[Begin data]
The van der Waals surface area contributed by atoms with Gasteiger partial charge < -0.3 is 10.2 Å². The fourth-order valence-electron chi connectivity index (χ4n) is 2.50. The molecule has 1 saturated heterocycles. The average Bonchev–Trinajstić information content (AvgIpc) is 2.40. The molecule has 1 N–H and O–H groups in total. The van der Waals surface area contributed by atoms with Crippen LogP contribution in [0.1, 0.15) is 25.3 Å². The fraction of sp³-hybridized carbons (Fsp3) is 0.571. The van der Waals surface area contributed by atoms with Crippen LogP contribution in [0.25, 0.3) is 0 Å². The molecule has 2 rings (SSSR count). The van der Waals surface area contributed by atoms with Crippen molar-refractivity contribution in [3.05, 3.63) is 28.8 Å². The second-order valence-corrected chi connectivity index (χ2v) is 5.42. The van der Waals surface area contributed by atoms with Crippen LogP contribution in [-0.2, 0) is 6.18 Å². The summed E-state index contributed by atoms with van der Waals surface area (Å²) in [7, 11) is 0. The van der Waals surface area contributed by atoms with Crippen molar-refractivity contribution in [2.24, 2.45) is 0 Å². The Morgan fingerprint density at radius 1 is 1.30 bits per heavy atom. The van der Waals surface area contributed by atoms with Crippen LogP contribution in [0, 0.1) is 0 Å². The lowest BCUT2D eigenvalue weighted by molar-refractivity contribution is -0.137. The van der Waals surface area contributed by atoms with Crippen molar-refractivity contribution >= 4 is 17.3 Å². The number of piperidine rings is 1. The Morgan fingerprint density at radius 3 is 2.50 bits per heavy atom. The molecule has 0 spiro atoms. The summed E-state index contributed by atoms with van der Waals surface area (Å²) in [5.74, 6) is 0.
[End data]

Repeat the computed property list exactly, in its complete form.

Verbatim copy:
The van der Waals surface area contributed by atoms with Gasteiger partial charge < -0.3 is 10.2 Å². The fourth-order valence-electron chi connectivity index (χ4n) is 2.50. The molecule has 1 saturated heterocycles. The average Bonchev–Trinajstić information content (AvgIpc) is 2.40. The molecule has 1 N–H and O–H groups in total. The van der Waals surface area contributed by atoms with Crippen LogP contribution in [0.1, 0.15) is 25.3 Å². The fraction of sp³-hybridized carbons (Fsp3) is 0.571. The van der Waals surface area contributed by atoms with Crippen LogP contribution in [0.25, 0.3) is 0 Å². The molecule has 2 rings (SSSR count). The van der Waals surface area contributed by atoms with Crippen molar-refractivity contribution in [3.05, 3.63) is 28.8 Å². The second-order valence-corrected chi connectivity index (χ2v) is 5.42. The van der Waals surface area contributed by atoms with Crippen LogP contribution in [-0.2, 0) is 6.18 Å². The summed E-state index contributed by atoms with van der Waals surface area (Å²) in [7, 11) is 0. The van der Waals surface area contributed by atoms with Crippen molar-refractivity contribution in [2.24, 2.45) is 0 Å². The Morgan fingerprint density at radius 1 is 1.30 bits per heavy atom. The van der Waals surface area contributed by atoms with Crippen LogP contribution in [0, 0.1) is 0 Å². The lowest BCUT2D eigenvalue weighted by molar-refractivity contribution is -0.137. The van der Waals surface area contributed by atoms with Crippen molar-refractivity contribution >= 4 is 17.3 Å². The number of piperidine rings is 1. The Morgan fingerprint density at radius 3 is 2.50 bits per heavy atom. The molecule has 0 spiro atoms. The summed E-state index contributed by atoms with van der Waals surface area (Å²) in [5.74, 6) is 0.